08/04/2012 09:20 EDT | Updated 10/04/2012 05:12 EDT

Small protest greets Syrian rider whose father is under EU, US sanctions for supporting Assad

LONDON - A dozen people opposed to the Syrian government staged a small demonstration Saturday to protest the presence at the Olympics of an Syrian equestrian rider whose father is under U.S. sanctions for supporting the regime of President Bashar Assad.

Ahmad Saber Hamsho competed Saturday in the show jumping individual qualifier, producing a clear round in good time on a horse called Wonderboy.

Syria's civil war has intensified in recent weeks as rebels focused on the country's two biggest cities, Damascus and Aleppo. Explosions shook Damascus on Saturday and helicopters circled overhead as rebels appeared to be renewing their offensive in the city.

Hamsho has been quoted in the British media as supporting Assad, telling The Times of London in June that the government was "only protecting people from guys with weapons."

On Saturday, Hamsho said he didn't want to talk about Syrian politics, saying he was representing the country, not anyone in particular in the equestrian ring. He dismissed the dozen protesters outside the gate at Greenwich Park, who handed out leaflets and "Freedom for Syria" stickers, as "totally stupid."

"They should be proud of us athletes who are representing Syria," Hamsho said after his ride. "I represent no one. I represent only Syria."

The U.S. last year placed Hamsho's father, Muhammad Hamsho and his firm Hamsho International Group, under sanctions for supporting the Assad regime. The elder Hamsho is part of the circle within the government that has controlled the Syrian economy for decades, and the sanctions are aimed at breaking that monopoly and isolating Assad.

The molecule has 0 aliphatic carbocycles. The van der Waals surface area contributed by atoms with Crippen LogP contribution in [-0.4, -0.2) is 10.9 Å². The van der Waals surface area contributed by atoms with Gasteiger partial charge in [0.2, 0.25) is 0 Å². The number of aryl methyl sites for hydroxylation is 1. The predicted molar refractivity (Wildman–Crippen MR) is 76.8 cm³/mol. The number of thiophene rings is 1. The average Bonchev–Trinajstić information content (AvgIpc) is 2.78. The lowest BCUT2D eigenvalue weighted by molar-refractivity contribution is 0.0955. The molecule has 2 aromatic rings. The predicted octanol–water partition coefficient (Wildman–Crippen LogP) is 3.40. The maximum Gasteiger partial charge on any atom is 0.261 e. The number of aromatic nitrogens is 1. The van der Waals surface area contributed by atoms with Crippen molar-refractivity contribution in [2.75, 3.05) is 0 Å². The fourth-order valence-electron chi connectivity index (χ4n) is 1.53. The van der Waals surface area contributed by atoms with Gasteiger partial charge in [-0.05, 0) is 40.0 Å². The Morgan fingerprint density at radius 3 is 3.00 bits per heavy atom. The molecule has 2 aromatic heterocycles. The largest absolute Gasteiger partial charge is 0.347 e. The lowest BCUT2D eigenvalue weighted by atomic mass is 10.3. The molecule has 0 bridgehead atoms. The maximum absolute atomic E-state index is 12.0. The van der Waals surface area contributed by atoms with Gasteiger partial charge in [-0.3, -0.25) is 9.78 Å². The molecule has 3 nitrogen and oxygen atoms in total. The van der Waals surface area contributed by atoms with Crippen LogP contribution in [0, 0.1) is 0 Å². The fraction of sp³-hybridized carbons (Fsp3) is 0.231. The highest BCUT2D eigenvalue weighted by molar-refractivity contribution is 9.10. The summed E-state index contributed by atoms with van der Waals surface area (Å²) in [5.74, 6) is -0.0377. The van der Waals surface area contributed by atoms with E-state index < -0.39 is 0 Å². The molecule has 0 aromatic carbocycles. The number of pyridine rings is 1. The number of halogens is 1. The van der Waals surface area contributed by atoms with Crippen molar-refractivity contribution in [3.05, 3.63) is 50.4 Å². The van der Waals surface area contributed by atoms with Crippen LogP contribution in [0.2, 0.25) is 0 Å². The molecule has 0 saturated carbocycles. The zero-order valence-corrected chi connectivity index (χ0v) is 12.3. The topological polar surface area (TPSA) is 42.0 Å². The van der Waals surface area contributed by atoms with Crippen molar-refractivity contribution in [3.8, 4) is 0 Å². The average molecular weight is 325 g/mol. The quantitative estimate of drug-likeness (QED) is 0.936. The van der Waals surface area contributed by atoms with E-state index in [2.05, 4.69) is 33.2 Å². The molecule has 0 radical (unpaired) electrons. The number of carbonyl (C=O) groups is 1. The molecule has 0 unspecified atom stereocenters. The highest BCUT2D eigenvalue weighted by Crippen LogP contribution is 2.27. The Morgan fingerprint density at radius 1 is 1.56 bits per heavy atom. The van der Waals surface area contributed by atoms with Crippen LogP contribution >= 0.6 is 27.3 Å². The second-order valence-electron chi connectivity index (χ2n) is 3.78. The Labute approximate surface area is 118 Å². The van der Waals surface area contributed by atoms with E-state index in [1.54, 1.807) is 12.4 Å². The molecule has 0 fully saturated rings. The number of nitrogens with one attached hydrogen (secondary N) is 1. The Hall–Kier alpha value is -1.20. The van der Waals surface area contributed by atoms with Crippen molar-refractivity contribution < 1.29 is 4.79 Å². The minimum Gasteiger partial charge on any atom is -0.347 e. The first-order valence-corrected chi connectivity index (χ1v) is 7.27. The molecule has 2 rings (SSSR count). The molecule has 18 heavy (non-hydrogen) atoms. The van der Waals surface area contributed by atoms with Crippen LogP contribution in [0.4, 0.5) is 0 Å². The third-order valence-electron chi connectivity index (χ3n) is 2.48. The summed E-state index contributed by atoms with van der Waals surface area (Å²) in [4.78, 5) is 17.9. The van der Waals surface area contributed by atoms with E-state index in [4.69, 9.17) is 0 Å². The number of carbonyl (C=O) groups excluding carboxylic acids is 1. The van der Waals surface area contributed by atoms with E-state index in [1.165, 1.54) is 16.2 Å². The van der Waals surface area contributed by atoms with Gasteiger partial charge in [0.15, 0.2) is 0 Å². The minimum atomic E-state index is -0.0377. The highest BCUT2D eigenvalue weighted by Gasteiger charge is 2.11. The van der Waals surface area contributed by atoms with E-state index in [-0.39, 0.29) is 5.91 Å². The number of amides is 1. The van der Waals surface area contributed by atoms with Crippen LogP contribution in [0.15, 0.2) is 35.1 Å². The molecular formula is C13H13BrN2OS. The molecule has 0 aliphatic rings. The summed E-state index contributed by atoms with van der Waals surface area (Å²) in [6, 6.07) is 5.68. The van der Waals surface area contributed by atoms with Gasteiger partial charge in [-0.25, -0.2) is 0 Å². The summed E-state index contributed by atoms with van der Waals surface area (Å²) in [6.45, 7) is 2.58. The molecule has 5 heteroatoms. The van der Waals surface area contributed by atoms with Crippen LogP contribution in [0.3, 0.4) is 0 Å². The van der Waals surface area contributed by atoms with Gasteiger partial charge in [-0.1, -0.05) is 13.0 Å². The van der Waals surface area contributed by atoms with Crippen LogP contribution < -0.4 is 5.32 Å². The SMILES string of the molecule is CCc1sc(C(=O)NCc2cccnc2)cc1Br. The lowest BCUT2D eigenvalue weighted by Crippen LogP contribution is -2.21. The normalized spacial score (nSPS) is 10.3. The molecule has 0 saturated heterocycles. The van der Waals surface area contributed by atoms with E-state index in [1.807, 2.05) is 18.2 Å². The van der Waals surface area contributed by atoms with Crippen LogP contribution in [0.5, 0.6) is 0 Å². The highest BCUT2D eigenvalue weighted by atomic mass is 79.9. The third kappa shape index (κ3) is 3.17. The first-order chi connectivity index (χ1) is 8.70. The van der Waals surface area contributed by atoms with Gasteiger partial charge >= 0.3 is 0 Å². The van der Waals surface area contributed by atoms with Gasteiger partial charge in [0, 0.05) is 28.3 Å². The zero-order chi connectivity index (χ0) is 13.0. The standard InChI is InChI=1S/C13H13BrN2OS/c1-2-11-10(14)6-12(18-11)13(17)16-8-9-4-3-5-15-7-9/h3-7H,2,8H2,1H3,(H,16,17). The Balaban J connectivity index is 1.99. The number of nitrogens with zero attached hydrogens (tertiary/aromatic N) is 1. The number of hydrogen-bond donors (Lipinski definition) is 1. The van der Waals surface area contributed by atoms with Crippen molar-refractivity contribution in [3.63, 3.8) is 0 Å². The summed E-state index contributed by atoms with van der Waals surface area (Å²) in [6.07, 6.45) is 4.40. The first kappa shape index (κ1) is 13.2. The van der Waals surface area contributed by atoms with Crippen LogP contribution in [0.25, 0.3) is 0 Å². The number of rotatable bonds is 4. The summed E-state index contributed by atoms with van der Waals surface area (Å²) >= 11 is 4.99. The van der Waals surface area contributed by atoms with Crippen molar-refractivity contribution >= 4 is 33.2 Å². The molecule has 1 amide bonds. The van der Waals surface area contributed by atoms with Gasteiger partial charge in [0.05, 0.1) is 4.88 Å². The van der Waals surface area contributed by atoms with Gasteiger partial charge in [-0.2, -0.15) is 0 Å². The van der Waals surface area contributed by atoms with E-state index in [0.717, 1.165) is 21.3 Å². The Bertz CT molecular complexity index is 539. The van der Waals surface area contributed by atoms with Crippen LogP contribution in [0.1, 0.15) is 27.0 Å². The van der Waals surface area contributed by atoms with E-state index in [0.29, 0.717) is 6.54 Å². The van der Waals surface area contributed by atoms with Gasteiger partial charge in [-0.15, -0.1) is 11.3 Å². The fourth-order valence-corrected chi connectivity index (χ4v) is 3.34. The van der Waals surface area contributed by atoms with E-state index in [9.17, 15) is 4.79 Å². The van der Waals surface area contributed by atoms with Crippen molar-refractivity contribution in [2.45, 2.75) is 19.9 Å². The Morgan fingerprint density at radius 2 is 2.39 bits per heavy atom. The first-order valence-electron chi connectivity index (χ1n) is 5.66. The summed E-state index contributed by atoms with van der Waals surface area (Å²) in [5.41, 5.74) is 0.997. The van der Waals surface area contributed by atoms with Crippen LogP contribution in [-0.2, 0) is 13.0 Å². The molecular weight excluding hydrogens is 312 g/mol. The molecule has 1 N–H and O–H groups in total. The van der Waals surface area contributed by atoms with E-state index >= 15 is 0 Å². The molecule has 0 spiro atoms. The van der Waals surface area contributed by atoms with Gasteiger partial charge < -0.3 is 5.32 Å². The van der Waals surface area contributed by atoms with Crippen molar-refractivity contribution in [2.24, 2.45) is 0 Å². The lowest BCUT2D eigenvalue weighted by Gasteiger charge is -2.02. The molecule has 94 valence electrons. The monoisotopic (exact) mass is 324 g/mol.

The elder Hamsho is also under an EU travel ban for his support for Assad.

The 19-year-old Hamsho, who is the youngest competitor among the equestrians at the London games, said the Syrian conflict weighed on him but that he was nevertheless able to concentrate in the ring.

"For sure I feel bad. It's my country," he said. But he said his clean round "gives us and all Syrians positive energy."

The conflict, he said, actually helped him concentrate. "I thank God it made it easier for me because I had more will to do better."

He said he was sad that his father couldn't come to watch him compete due to the travel ban.

"My father gave me all the support to concentrate and do my best here, and he said go there and ride for your country and only your country."

The Hamsho holding company has about 20 subsidiaries ranging from construction, civil engineering, telecommunications and hotels to carpet sales, ice cream production and horse trading.


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